Slapstick with Wolves

As I promised about a month ago, from time to time I will write about historical fiction movies I like. This is one of those times.

However, it’s a known fact among my friends that I have not seen any movies. I like movies—I just don’t think about going to see them very often. Especially if they’re Big and Important and I-Suspect-They-Might-Be-Boring or Make-Me-Feel-Sad-About-the-World. It’s true: my entertainment tastes are quite shallow.

Conversations often go like this:

Someone (usually a student): “Reference to important movie everyone has seen in which student has some vested interest.”

Me: “Mmmhmm. I haven’t seen that one. I mean to see it soon.”

Colleague (to Someone): “Don’t take it personally. Courtney hasn’t seen any movies.”

It’s sad, really.

I especially haven’t seen movies that came out when I was a kid and were deemed too old for me, which is how I wound up watching Dances with Wolves for the first time a couple of months ago.

As I realize I am perhaps the only person who has been deprived of Dances with Wolves, I will not summarize it here.

Suffice it to say that I expected a whole lot more dancing with wolves—the movie is called Dances with Wolves!—and a whole lot less slapstick.

For a serious drama about serious things (the Civil War! PTSD! Manifest Destiny!) I expected a little less slapstick. Don’t get me wrong—I am all about the slapstick. People falling off wagons and getting hit on the head with their own hats brings some much needed levity to a story that could have easily jumped on the History-with-a-Capital-H train.

It’s just unexpected. For example, in the scene where Lt. Dunbar first encounters his love interest, she has just slashed her wrists out of grief for her dead husband. Lt. Dunbar sits on his horse staring at her, and then the American flag he’s holding hits him in the face and he gets all tangled in it for a minute before he can go bind her wrists with that same American flag.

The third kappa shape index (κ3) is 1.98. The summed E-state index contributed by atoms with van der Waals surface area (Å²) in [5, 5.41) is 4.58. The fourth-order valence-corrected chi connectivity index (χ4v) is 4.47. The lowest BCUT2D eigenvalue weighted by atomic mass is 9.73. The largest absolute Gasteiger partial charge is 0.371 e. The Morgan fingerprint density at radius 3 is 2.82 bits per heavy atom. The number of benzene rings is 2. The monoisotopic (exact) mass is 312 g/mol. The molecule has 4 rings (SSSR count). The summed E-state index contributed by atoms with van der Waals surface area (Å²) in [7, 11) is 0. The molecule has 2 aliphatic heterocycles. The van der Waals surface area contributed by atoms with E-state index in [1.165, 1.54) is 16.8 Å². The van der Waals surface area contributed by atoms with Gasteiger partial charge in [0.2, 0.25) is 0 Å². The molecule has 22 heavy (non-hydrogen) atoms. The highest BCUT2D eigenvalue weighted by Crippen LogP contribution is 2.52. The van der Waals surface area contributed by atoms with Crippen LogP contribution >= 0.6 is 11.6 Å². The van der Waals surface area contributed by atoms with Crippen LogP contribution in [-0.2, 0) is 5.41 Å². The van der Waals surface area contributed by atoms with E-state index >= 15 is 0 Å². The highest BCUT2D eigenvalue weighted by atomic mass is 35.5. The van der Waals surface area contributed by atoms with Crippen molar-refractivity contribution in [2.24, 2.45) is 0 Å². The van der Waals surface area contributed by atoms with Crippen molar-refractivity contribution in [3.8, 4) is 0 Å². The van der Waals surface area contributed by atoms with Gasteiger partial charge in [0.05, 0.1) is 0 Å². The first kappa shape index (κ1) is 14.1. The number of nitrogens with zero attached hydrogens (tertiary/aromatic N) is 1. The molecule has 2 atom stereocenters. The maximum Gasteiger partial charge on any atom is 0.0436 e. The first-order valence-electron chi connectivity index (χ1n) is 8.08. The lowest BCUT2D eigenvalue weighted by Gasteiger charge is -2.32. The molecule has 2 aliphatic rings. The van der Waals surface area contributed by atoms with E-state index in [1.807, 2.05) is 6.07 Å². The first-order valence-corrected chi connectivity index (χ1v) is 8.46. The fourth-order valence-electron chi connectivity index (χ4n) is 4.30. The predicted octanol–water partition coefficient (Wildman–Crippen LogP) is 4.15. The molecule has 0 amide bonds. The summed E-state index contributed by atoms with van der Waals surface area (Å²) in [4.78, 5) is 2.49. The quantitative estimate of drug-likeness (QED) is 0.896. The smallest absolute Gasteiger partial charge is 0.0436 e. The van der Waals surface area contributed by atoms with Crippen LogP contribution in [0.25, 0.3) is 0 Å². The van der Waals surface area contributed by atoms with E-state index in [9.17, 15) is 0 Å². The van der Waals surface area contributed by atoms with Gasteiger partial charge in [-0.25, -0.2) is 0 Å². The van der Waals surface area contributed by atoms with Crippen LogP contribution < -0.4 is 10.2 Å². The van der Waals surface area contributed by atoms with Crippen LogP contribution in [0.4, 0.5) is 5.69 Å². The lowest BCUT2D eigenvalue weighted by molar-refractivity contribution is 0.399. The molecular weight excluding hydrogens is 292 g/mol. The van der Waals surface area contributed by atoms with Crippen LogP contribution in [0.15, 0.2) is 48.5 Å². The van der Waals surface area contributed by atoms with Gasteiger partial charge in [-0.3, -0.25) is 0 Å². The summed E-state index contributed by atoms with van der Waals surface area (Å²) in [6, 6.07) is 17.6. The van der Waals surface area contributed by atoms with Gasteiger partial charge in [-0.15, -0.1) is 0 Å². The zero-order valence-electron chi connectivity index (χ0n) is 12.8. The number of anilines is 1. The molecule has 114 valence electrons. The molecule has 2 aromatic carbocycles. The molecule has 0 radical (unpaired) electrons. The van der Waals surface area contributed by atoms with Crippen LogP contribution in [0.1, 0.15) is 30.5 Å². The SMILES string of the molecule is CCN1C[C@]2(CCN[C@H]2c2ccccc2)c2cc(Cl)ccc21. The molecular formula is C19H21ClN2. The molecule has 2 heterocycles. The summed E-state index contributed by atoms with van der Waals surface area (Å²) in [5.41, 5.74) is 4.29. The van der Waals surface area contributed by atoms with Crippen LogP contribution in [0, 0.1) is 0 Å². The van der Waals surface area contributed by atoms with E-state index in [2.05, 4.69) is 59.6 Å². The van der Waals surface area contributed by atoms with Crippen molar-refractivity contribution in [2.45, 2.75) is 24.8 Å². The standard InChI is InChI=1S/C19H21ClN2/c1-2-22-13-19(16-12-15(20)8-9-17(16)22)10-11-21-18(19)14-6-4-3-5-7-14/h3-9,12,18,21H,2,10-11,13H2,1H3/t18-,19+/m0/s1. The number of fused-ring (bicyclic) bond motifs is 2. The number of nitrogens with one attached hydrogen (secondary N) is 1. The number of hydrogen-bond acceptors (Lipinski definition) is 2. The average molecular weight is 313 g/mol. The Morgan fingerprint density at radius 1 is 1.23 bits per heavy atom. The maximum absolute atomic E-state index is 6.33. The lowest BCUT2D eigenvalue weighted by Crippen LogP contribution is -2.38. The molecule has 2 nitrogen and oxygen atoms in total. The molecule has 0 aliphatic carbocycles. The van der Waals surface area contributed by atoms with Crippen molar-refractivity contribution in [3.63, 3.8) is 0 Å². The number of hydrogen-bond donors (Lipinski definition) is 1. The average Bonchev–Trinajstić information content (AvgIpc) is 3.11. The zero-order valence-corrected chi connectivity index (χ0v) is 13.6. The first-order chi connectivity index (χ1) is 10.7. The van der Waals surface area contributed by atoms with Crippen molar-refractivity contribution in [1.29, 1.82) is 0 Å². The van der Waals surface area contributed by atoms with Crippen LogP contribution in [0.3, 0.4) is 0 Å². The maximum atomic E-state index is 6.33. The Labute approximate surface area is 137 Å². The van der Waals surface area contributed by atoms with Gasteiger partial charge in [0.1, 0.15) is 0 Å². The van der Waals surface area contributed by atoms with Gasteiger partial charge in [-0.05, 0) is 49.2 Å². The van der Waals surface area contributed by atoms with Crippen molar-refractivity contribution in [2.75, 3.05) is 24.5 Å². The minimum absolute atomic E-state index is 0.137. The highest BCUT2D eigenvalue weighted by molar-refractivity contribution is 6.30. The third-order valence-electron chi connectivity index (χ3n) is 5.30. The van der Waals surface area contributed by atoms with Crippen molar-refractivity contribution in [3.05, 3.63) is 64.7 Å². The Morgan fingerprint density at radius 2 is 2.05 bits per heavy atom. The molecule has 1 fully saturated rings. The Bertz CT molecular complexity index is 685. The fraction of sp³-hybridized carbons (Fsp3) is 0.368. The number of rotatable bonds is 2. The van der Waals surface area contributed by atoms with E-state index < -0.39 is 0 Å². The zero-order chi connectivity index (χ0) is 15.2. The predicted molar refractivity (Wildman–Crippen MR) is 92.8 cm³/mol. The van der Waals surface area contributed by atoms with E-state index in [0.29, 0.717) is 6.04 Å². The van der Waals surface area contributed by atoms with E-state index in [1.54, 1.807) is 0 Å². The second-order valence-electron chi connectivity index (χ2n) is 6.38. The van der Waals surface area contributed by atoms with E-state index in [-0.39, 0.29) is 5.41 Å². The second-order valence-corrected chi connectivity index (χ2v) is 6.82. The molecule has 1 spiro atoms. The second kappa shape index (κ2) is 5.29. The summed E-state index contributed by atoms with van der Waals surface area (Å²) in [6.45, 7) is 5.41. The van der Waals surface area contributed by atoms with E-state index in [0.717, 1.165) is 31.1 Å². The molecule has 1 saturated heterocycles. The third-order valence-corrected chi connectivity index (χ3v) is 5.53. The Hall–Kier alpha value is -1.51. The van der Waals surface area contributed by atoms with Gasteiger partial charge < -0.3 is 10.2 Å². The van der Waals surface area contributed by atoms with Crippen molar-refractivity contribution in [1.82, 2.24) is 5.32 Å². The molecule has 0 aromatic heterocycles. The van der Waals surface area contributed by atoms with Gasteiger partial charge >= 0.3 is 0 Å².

(I bet there’s some kind of symbolism there. Ignoring it. Also ignoring the whole disturbing Noble Savage element that always shows up in these movies in order to focus on the slapstick and why there’s not more dancing with wolves. They don’t let you do this in grad school, which is reason #984 why writing this blog is better than grad school.)

It turns out the movie is called Dances with Wolves because a wolf sometimes hangs out around Lt. Dunbar. Buyer beware: there is no actual dancing with wolves. I was immensely disappointed. I had a Newfoundland/Lab growing up, and we used to dance all the time. She would put her front paws on my shoulders. I thought it was going to be like that.

On the whole, though, I really enjoyed this movie. Until the end—spoiler alert. All the way through, Lt. Dunbar has been interacting with the Sioux. Then he marries a white woman who was captured as a child and grew up as a Sioux—and then he gets captured by the U. S. Army, and they think he’s a traitor/deserter, and it’s this whole big thing, and they all nearly get killed.

But Lt. Dunbar finally gets back to his wife and her family, and they manage to escape from the U. S. Army patrol that’s chasing them…this time. Then the movie just ends! And there’s one of those epilogue things with writing on the screen about what happens next.

Except…it doesn’t tell me what happens to these fictional characters I’ve come to care about. It’s just some very general paragraph about the closing of the frontier line and reservations and the U. S. government being jerks. I already knew all that! If I didn’t, I could have looked it up.

So what I get out of this movie re: the importance of historical fiction is summed up in my reaction to that paragraph on the screen. I’ve said this before, but—historical fiction is the closest we can get to understanding the past as it was lived. Nothing in that final general paragraph makes me feel anything, really. It’s just general, impersonal statements. But I cared about Lt. Dunbar, and his wife, and her family. I cared about what happened to those people. And I didn’t find out. And now I will always wonder.

Which fictional characters do you wonder about?

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2 thoughts on “Slapstick with Wolves”

  1. Also I usually don’t have to wonder about a character because almost everything is a trilogy any more , so I know what happens and I am tired of them by the end.

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